If women knew what was good for them, they’d wear skirts to their ankles, remain virgins til marriage, stay off Prozac, and hold on to their dreams of finding the perfect man.
That, at least, is the opinion of 23-year-old Wendy Shalit, who is following her own advice to a T. With assaults on the sexual revolution, women’s liberation, political correctness and co-ed bathrooms, Shalit’s new book, A Return to Modesty: Discovering the Lost Virtue (Free Press), is sure to make her the new favorite enfant terrible of neocons everywhere. Her appearances in City Journal, Commentary and the Wall Street Journal make it clear they’ve already taken her under their wing.
What’s new about Shalit’s polemic is certainly not her advocating of conservative dress or sexual restraint. She thanks the Orthodox Jewish tradition—which she’s recently adopted—for that. (By the way, we’re not talking total chastity here: While Shalit is devoted to her premarital virginity, she did admit to LILITH’s editors that she’d like to make sure any potential husband is a “good kisser.”) What she’d like conservative women to realize is that rape, harassment, anorexia and a whole host of body- and sex-related issues are indeed problems for women; and she’d like feminists, who already know this, to recognize that the solution is modesty. “A man who is respectful of modesty doesn’t date rape, he doesn’t sexually harass,” she declared.
Shalit, who arrived for an interview in an ankle-length suit and high-heeled boots, grew up in a home where, as she describes it, her father encouraged her and her two sisters to speak their minds. (Readers can still find sister Ruth’s opinions in the New Republic). Shalit returns again and again to her father as her model, her judge and her cheering squad. A “free-market economist” by profession, he was of the mind that “feminists were exaggerating,” and the rest of the family fell in line.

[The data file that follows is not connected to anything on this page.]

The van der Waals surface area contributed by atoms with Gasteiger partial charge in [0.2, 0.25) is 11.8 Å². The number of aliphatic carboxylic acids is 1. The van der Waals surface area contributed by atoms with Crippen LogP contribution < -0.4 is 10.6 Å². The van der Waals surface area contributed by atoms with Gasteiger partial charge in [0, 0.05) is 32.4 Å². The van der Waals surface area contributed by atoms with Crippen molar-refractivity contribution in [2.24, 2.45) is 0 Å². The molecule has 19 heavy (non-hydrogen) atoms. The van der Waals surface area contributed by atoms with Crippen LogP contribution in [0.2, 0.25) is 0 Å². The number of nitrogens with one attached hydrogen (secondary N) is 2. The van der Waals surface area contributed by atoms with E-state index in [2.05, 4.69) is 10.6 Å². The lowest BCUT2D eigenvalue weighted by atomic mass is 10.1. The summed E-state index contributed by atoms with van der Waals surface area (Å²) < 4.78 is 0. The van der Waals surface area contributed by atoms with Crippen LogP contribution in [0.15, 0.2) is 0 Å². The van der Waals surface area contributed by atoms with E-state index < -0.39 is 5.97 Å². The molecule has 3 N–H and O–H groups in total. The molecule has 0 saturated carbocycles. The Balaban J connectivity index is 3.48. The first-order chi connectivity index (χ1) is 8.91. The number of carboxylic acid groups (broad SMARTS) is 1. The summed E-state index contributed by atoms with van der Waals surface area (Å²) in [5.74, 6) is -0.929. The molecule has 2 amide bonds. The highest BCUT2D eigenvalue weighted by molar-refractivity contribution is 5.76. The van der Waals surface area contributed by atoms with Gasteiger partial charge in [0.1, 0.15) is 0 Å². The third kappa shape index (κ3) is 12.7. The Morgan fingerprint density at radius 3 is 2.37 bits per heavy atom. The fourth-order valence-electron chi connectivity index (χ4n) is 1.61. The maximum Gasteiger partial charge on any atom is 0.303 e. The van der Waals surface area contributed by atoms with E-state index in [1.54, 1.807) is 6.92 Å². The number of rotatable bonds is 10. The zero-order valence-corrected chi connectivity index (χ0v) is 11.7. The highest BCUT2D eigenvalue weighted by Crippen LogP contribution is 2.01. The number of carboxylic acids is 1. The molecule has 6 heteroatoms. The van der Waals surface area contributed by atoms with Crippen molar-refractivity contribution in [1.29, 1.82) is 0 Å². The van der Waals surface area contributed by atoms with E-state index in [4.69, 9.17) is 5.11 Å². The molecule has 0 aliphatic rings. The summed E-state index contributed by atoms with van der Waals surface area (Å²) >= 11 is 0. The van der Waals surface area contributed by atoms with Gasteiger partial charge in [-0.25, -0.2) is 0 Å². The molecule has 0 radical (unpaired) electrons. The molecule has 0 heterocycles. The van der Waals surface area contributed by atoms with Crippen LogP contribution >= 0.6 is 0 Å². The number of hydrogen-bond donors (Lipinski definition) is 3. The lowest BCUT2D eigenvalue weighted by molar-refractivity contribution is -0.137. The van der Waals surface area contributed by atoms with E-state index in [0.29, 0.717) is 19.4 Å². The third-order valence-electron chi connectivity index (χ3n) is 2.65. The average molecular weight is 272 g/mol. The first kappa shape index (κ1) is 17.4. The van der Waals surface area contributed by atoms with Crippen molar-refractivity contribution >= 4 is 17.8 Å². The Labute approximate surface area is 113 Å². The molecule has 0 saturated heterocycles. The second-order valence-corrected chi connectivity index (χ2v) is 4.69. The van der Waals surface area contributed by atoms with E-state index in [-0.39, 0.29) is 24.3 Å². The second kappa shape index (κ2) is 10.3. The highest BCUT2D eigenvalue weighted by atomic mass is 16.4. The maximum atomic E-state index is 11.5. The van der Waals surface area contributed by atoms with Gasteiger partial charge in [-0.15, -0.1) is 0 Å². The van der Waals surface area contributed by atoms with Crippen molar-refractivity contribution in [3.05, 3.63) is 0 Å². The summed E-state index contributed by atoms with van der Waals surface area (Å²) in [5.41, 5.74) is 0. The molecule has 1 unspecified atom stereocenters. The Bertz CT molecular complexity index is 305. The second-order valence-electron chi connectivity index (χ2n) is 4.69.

Arriving at Williams College, Shalit planned to follow her father in his study of economics, “but,” she confesses, “I was totally distracted by the social drama.” There was a sex scene but no courtship (the casual “hook-up” was the preferred form of sexual gratification), many of her friends were on Prozac (“If it’s hard for you to be indifferent about sex, just try harder. Take Prozac,” she writes sarcastically), eating disorders were widespread and—much to her surprise—”the feminists were not exaggerating in terms of date rape or harassment.” Shalit first stirred up trouble on campus when she wrote an article in Commentary suggesting that women really didn’t like sharing bathrooms with men in their dorms.
Disgusted by the attitude that “promiscuity is sexy,” Shalit told LILITH she felt she “had to decide, ‘Which is worse for women: that virginity be prized or that virginity be derided?'” Retagging virginity with an elevated, Victorian price-tag, however, offers no solution to date rape or harassment. History has already disproved that notion.
Though Shalit poses some interesting questions, her simplistic answers are a disappointment. Her clothes are her own business, but for her to claim that women who do not share her sense of style are to blame for whatever happens to them is neither fair nor logical. What Shalit has achieved with her return to modesty, aside from a change of wardrobe, is simply a convoluted defense of her own virginity.